Think'st thou that I will leave my kingly throne, Wherein my grandsire and my father sat? No: first shall war unpeople this my realm; Ay, and their colours, often borne in France, And now in England to our heart's great sorrow, Shall be my winding-sheet. Why faint you, lords? My title's good, and better far than his.
[Aside] I know not what to say; my title's weak.— Tell me, may not a king adopt an heir?
An if he may, then am I lawful king; For Richard, in the view of many lords, Resign'd the crown to Henry the Fourth, Whose heir my father was, and I am his.
Thou art deceived: 'tis not thy southern power, Of Essex, Norfolk, Suffolk, nor of Kent, Which makes thee thus presumptuous and proud, Can set the duke up in despite of me.
King Henry, be thy title right or wrong, Lord Clifford vows to fight in thy defence: May that ground gape and swallow me alive, Where I shall kneel to him that slew my father!
Do right unto this princely Duke of York, Or I will fill the house with armed men, And over the chair of state, where now he sits, Write up his title with usurping blood.
He stamps with his foot and the soldiers show themselves
Farewell, faint-hearted and degenerate king, In whose cold blood no spark of honour bides.
Exeunt Northumberland, Clifford, and Westmoreland
Not for myself, Lord Warwick, but my son, Whom I unnaturally shall disinherit. But be it as it may: I here entail The crown to thee and to thine heirs for ever; Conditionally, that here thou take an oath To cease this civil war, and, whilst I live, To honour me as thy king and sovereign, And neither by treason nor hostility To seek to put me down and reign thyself.
Sennet. Here they come down
Exeunt York, Edward, Edmund, George, Richard, Warwick, Norfolk, Montague, their Soldiers, and Attendants
Enter Queen Margaret and Prince Edward
Who can be patient in such extremes? Ah, wretched man! would I had died a maid And never seen thee, never borne thee son, Seeing thou hast proved so unnatural a father Hath he deserved to lose his birthright thus? Hadst thou but loved him half so well as I, Or felt that pain which I did for him once, Or nourish'd him as I did with my blood, Thou wouldst have left thy dearest heart-blood there, Rather than have that savage duke thine heir And disinherited thine only son.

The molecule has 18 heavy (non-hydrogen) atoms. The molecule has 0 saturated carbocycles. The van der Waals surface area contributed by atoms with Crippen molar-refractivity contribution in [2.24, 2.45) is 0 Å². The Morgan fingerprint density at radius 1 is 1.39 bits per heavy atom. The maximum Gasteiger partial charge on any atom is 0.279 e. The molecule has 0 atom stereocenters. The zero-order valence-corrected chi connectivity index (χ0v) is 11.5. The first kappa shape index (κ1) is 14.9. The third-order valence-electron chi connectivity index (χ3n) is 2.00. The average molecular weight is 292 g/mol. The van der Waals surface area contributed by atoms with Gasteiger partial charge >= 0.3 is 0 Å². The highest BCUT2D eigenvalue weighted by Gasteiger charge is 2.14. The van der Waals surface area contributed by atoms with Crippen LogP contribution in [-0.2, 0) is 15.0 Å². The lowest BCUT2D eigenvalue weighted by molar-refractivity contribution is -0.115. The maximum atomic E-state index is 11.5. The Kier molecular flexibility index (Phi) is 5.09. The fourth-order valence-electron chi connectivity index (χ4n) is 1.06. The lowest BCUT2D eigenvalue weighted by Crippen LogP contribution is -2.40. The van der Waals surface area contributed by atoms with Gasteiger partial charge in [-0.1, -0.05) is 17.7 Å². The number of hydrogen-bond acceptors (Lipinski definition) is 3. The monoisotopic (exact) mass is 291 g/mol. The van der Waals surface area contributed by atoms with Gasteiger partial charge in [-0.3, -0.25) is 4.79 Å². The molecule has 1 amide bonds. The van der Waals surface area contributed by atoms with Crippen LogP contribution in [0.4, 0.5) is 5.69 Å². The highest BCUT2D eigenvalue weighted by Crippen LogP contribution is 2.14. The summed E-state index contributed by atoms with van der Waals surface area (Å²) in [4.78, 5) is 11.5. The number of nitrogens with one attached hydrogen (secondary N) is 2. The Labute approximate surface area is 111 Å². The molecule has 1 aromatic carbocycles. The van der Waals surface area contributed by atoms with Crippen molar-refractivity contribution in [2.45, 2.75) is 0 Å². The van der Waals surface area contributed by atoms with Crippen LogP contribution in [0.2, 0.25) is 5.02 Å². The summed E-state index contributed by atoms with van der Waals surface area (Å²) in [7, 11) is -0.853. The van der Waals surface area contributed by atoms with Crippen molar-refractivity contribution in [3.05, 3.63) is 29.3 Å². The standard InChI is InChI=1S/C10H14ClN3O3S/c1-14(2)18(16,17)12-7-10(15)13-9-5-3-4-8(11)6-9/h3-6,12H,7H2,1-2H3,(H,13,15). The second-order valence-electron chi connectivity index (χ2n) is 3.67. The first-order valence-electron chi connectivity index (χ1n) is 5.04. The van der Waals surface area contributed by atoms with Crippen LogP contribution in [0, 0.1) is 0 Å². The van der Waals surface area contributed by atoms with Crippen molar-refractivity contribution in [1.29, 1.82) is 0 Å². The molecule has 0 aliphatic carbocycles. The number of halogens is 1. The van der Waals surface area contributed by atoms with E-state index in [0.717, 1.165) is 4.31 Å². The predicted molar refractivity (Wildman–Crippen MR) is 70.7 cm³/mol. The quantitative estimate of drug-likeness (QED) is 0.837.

Pardon me, Margaret; pardon me, sweet son: The Earl of Warwick and the duke enforced me.
Enforced thee! art thou king, and wilt be forced? I shame to hear thee speak. Ah, timorous wretch! Thou hast undone thyself, thy son and me; And given unto the house of York such head As thou shalt reign but by their sufferance. To entail him and his heirs unto the crown, What is it, but to make thy sepulchre And creep into it far before thy time? Warwick is chancellor and the lord of Calais; Stern Falconbridge commands the narrow seas; The duke is made protector of the realm; And yet shalt thou be safe? such safety finds The trembling lamb environed with wolves. Had I been there, which am a silly woman, The soldiers should have toss'd me on their pikes Before I would have granted to that act. But thou preferr'st thy life before thine honour: And seeing thou dost, I here divorce myself Both from thy table, Henry, and thy bed, Until that act of parliament be repeal'd Whereby my son is disinherited. The northern lords that have forsworn thy colours Will follow mine, if once they see them spread; And spread they shall be, to thy foul disgrace And utter ruin of the house of York. Thus do I leave thee. Come, son, let's away; Our army is ready; come, we'll after them.
When I return with victory from the field I'll see your grace: till then I'll follow her.
Exeunt Queen Margaret and Prince Edward
Poor queen! how love to me and to her son Hath made her break out into terms of rage! Revenged may she be on that hateful duke, Whose haughty spirit, winged with desire, Will cost my crown, and like an empty eagle Tire on the flesh of me and of my son! The loss of those three lords torments my heart: I'll write unto them and entreat them fair. Come, cousin you shall be the messenger.